Warning: If you have a visual impairment, use the manuscript transcript version including the Lucy Maud Montgomery’s foot notes and contextual annotation references.

Chapter 1


is getting up in years, you know (begin subscript)^(end subscript)(begin superscript)— he’s sixty —(end superscript) and he isn’t so spry as he once was. His heart troubles him a good deal. And you know how desperate hard it’s got to be to get hired help. There’s never anybody to be had but those stupid half-grown little French boys; and as soon as you do get one broke into your ways and taught something he’s up and off to the live lobster canneries or the States. At first Matthew suggested getting a Barnardo boy. But I said “no” flat to that. ‘They may be all right – I’m not saying they’re not — but no London street Arabs for me,’ I said. ‘Give me a native born at least. There’ll be a risk, no matter who we get. But I’ll feel easier in my mind (begin subscript)^(end subscript)(begin superscript)alr (end superscript)and sleep sounder at night if we get a (begin subscript)^(end subscript)(begin superscript)born(end superscript) Canadian.’ So in the end we decided to ask Mrs.




postcard with four men and a small boy next to a low boat

"French boys": The characters' rather dismissive attitude to the French was a wide-spread prejudice in Montgomery's day, rooted in the long-standing struggles between Britain and France. The harsh expulsion of the French from British-won soil was popularized in Longfellow's romantic narrative poem Evangeline (1847), but the local treatment of the French who returned or survived by hiding in inhospitable land was anything but romantic. Montgomery knew Evangeline well, and, between 1906 and 1910, she sent her Scottish pen-pal seven postcards featuring the land of Evangeline. On December 3, 1906, she wrote: "These are French Canadian descendants of the exiled Acadians of Longfellow's famous poem ‘Evangeline.' There are many of them here." The post card is titled, "Five Generations All Pullers Together."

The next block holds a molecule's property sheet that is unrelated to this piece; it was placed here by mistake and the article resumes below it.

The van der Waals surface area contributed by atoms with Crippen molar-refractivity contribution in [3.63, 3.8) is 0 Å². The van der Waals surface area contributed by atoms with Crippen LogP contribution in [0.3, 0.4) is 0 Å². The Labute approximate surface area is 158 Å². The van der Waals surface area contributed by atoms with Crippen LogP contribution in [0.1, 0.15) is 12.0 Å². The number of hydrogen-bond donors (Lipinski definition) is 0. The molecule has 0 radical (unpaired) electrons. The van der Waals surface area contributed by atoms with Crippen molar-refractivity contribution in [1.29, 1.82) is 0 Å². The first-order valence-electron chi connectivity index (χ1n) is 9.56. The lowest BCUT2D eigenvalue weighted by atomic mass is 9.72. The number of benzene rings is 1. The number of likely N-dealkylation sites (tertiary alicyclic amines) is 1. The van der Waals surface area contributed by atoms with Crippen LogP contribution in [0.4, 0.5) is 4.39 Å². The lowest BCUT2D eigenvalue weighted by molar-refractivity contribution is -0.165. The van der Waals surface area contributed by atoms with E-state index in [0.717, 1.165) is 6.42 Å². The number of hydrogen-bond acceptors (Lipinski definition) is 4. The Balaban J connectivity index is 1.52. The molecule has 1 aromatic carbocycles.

The George Boyd MacMillan Family Papers in the LMMI's Ryrie-Campbell Collection


"Barnardo boy": Thomas John Barnardo (1845–1905) opened "Ragged Schools" and then orphanages in England, in the 1860s, for children who were living on the streets (and often forced to engage in crime to survive). The orphanages were meant to train children to be useful workers; thousands of children were sent to Canada and other "colonies" where they were often treated as servants or worse. Marilla's comment about preferring a "born Canadian" shows remarkable patriotism, since Prince Edward Island joined Confederation only in 1873, one year before Montgomery was born.


"(begin strikethrough)alr(end strikethrough)": It was rare for Montgomery to use an X through a word in the manuscript; she typically ran horizontal lines through text she wanted to strike out. Zooming in on this edit shows the X and the letters "alr," perhaps the beginning of the word "alright."